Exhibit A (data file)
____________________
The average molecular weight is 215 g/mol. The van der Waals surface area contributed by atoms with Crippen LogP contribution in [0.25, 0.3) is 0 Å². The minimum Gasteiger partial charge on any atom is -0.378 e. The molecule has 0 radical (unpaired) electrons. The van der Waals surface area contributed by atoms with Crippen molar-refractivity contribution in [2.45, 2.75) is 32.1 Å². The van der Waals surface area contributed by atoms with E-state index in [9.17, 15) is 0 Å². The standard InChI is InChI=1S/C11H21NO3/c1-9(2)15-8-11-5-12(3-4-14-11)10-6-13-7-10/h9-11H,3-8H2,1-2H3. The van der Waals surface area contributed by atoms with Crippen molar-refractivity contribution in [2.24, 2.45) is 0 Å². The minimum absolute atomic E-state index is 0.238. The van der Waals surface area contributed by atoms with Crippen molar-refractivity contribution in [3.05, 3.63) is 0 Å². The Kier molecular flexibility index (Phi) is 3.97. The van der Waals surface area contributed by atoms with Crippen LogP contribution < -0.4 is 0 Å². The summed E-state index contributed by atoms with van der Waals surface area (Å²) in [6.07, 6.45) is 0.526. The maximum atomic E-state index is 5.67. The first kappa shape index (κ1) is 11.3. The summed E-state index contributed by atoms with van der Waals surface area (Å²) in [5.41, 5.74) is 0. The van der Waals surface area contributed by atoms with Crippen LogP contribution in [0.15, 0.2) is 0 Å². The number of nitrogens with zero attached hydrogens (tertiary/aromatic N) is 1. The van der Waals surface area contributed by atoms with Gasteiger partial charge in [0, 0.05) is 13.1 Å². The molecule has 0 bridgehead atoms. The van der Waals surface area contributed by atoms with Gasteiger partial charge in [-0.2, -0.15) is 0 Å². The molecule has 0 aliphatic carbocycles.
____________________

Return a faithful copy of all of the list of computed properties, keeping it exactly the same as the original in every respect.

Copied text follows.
The average molecular weight is 215 g/mol. The van der Waals surface area contributed by atoms with Crippen LogP contribution in [0.25, 0.3) is 0 Å². The minimum Gasteiger partial charge on any atom is -0.378 e. The molecule has 0 radical (unpaired) electrons. The van der Waals surface area contributed by atoms with Crippen molar-refractivity contribution in [2.45, 2.75) is 32.1 Å². The van der Waals surface area contributed by atoms with E-state index in [9.17, 15) is 0 Å². The standard InChI is InChI=1S/C11H21NO3/c1-9(2)15-8-11-5-12(3-4-14-11)10-6-13-7-10/h9-11H,3-8H2,1-2H3. The van der Waals surface area contributed by atoms with Crippen molar-refractivity contribution in [2.24, 2.45) is 0 Å². The minimum absolute atomic E-state index is 0.238. The van der Waals surface area contributed by atoms with Crippen molar-refractivity contribution in [3.05, 3.63) is 0 Å². The Kier molecular flexibility index (Phi) is 3.97. The van der Waals surface area contributed by atoms with Crippen LogP contribution < -0.4 is 0 Å². The summed E-state index contributed by atoms with van der Waals surface area (Å²) in [6.07, 6.45) is 0.526. The maximum atomic E-state index is 5.67. The first kappa shape index (κ1) is 11.3. The summed E-state index contributed by atoms with van der Waals surface area (Å²) in [5.41, 5.74) is 0. The van der Waals surface area contributed by atoms with Crippen LogP contribution in [0.15, 0.2) is 0 Å². The number of nitrogens with zero attached hydrogens (tertiary/aromatic N) is 1. The van der Waals surface area contributed by atoms with Gasteiger partial charge in [0, 0.05) is 13.1 Å². The molecule has 0 bridgehead atoms. The van der Waals surface area contributed by atoms with Gasteiger partial charge in [-0.2, -0.15) is 0 Å². The molecule has 0 aliphatic carbocycles.